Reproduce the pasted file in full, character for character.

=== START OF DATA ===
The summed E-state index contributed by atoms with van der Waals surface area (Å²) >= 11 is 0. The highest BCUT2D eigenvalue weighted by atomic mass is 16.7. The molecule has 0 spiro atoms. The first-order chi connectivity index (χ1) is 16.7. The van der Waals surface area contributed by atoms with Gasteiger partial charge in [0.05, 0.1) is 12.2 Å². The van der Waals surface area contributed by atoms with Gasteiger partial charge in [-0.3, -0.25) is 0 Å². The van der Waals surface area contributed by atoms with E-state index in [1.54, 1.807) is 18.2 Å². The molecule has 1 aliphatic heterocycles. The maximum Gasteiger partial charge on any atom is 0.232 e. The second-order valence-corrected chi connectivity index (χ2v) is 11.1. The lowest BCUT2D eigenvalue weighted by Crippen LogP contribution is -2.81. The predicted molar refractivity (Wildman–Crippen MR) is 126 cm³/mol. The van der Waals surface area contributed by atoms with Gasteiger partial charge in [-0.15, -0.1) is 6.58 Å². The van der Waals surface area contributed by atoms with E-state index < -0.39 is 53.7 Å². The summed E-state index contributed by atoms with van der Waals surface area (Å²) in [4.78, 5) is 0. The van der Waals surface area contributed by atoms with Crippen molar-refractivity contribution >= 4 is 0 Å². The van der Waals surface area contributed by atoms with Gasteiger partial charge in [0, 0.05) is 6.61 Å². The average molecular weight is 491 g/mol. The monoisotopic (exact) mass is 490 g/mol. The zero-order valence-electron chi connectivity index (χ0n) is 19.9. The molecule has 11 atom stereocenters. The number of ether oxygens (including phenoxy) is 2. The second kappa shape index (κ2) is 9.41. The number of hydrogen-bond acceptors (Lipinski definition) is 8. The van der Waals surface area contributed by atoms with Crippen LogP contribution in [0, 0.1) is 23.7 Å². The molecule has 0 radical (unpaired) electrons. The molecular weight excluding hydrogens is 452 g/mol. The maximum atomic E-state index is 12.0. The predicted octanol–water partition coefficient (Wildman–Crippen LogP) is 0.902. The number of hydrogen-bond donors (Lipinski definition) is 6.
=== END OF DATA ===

The summed E-state index contributed by atoms with van der Waals surface area (Å²) >= 11 is 0. The highest BCUT2D eigenvalue weighted by atomic mass is 16.7. The molecule has 0 spiro atoms. The first-order chi connectivity index (χ1) is 16.7. The van der Waals surface area contributed by atoms with Gasteiger partial charge in [0.05, 0.1) is 12.2 Å². The van der Waals surface area contributed by atoms with Gasteiger partial charge in [-0.3, -0.25) is 0 Å². The van der Waals surface area contributed by atoms with E-state index in [1.54, 1.807) is 18.2 Å². The molecule has 1 aliphatic heterocycles. The maximum Gasteiger partial charge on any atom is 0.232 e. The second-order valence-corrected chi connectivity index (χ2v) is 11.1. The lowest BCUT2D eigenvalue weighted by Crippen LogP contribution is -2.81. The predicted molar refractivity (Wildman–Crippen MR) is 126 cm³/mol. The van der Waals surface area contributed by atoms with Gasteiger partial charge in [-0.15, -0.1) is 6.58 Å². The van der Waals surface area contributed by atoms with E-state index < -0.39 is 53.7 Å². The summed E-state index contributed by atoms with van der Waals surface area (Å²) in [4.78, 5) is 0. The van der Waals surface area contributed by atoms with Crippen molar-refractivity contribution >= 4 is 0 Å². The van der Waals surface area contributed by atoms with Gasteiger partial charge in [0, 0.05) is 6.61 Å². The average molecular weight is 491 g/mol. The monoisotopic (exact) mass is 490 g/mol. The zero-order valence-electron chi connectivity index (χ0n) is 19.9. The molecule has 11 atom stereocenters. The number of ether oxygens (including phenoxy) is 2. The second kappa shape index (κ2) is 9.41. The number of hydrogen-bond acceptors (Lipinski definition) is 8. The van der Waals surface area contributed by atoms with Crippen LogP contribution in [0, 0.1) is 23.7 Å². The molecule has 0 radical (unpaired) electrons. The molecular weight excluding hydrogens is 452 g/mol. The maximum atomic E-state index is 12.0. The predicted octanol–water partition coefficient (Wildman–Crippen LogP) is 0.902. The number of hydrogen-bond donors (Lipinski definition) is 6.